Sargo (Anisotremus davidsonii)

The sargo is the largest of the Pacific grunts and is commonly caught incidentally by anglers fishing for other species, primarily during the summer.


The body of the adult sargo is a compressed oval shape, and the back is elevated. The head has a steep, straight upper profile and a small mouth. The sargo’s coloring is a metallic silver, with a grayish tinge on the back. It is silvery below, and there is a distinguishing dark vertical bar running across the body from the dorsal fin to the base of the pectoral fin. Occasionally, sargo are entirely bright yellow, orange, or pure white.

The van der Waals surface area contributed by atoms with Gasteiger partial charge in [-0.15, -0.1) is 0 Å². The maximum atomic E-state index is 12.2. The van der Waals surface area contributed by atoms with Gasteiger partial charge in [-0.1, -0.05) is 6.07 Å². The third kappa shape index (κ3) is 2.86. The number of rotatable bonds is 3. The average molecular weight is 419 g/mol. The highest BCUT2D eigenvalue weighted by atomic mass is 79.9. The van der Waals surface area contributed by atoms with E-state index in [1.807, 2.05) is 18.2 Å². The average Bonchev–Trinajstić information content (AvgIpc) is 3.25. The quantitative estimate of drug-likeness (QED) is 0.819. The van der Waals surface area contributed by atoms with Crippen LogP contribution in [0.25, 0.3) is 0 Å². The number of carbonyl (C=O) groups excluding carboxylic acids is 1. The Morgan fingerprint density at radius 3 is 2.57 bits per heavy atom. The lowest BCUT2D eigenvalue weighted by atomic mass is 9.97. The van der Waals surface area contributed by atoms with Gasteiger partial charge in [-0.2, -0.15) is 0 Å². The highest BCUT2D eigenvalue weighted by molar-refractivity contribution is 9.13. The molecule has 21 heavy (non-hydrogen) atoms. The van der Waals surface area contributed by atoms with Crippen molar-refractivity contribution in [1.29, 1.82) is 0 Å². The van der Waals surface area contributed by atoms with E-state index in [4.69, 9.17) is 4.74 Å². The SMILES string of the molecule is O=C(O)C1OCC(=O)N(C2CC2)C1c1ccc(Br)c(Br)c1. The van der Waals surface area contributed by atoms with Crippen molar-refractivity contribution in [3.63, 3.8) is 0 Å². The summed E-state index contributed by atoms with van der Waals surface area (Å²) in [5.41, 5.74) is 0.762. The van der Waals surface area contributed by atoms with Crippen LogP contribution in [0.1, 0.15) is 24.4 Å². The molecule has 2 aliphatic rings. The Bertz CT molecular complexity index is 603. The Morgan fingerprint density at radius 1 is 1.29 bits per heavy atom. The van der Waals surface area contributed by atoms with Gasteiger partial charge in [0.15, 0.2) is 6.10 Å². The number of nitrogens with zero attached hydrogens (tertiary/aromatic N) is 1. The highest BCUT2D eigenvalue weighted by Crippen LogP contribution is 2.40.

A young sargo, up to 4 inches, has several dark horizontal stripes. The vertical bar begins to appear when the fish is 2 to 3 inches long.


These fish can reach a maximum length of 22 inches. Life history/Behavior. Sargo swim close to the bottom in loose schools. The fish spawn in the late spring and the early summer. Spawning first occurs when the fish are about 7 inches long and 2 years old.

Food and feeding habits

Sargo are bottom feeders that primarily forage on small shrimp, crabs, clams, and snails.

Other Names

China croaker, blue bass, black croaker, grunt, xantic sargo; Spanish: burro piedrero.


Sargo occur in the eastern central Pacific from Magdalena Bay in Baja California, Mexico, to Santa Cruz, California.


Sargo are found inshore and in bays over rocky and rock-sand bottoms, often near kelp beds, and around pilings or submerged structures. Although they can dwell in up to 130 feet of water, they are most common in water between 8 and 25 feet deep.